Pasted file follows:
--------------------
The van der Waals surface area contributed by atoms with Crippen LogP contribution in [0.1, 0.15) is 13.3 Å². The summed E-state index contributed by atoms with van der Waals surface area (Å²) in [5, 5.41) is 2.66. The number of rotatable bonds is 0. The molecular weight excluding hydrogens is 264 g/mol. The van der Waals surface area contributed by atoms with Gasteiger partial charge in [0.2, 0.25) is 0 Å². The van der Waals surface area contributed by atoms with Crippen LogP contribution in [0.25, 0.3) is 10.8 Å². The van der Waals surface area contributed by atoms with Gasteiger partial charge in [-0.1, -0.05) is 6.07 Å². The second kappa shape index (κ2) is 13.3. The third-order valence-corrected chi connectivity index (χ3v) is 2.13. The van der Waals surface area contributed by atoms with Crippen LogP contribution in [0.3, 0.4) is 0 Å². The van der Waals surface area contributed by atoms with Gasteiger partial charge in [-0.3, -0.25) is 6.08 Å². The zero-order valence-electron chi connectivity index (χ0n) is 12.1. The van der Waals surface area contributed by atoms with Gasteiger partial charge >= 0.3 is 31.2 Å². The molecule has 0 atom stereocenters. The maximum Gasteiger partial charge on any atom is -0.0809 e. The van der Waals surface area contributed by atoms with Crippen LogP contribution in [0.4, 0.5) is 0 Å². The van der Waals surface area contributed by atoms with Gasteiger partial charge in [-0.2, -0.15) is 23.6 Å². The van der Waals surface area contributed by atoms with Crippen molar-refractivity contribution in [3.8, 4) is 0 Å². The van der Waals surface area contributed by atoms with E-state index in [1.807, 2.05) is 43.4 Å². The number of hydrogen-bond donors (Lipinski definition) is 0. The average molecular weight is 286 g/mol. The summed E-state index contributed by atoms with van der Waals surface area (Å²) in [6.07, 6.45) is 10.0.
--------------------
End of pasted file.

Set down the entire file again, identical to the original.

The van der Waals surface area contributed by atoms with Crippen LogP contribution in [0.1, 0.15) is 13.3 Å². The summed E-state index contributed by atoms with van der Waals surface area (Å²) in [5, 5.41) is 2.66. The number of rotatable bonds is 0. The molecular weight excluding hydrogens is 264 g/mol. The van der Waals surface area contributed by atoms with Gasteiger partial charge in [0.2, 0.25) is 0 Å². The van der Waals surface area contributed by atoms with Crippen LogP contribution in [0.25, 0.3) is 10.8 Å². The van der Waals surface area contributed by atoms with Gasteiger partial charge in [-0.1, -0.05) is 6.07 Å². The second kappa shape index (κ2) is 13.3. The third-order valence-corrected chi connectivity index (χ3v) is 2.13. The van der Waals surface area contributed by atoms with Crippen LogP contribution in [0.3, 0.4) is 0 Å². The van der Waals surface area contributed by atoms with Gasteiger partial charge in [-0.3, -0.25) is 6.08 Å². The zero-order valence-electron chi connectivity index (χ0n) is 12.1. The van der Waals surface area contributed by atoms with Gasteiger partial charge >= 0.3 is 31.2 Å². The molecule has 0 atom stereocenters. The maximum Gasteiger partial charge on any atom is -0.0809 e. The van der Waals surface area contributed by atoms with Crippen LogP contribution in [0.4, 0.5) is 0 Å². The van der Waals surface area contributed by atoms with Gasteiger partial charge in [-0.2, -0.15) is 23.6 Å². The van der Waals surface area contributed by atoms with Crippen molar-refractivity contribution in [3.8, 4) is 0 Å². The van der Waals surface area contributed by atoms with E-state index in [1.807, 2.05) is 43.4 Å². The number of hydrogen-bond donors (Lipinski definition) is 0. The average molecular weight is 286 g/mol. The summed E-state index contributed by atoms with van der Waals surface area (Å²) in [6.07, 6.45) is 10.0.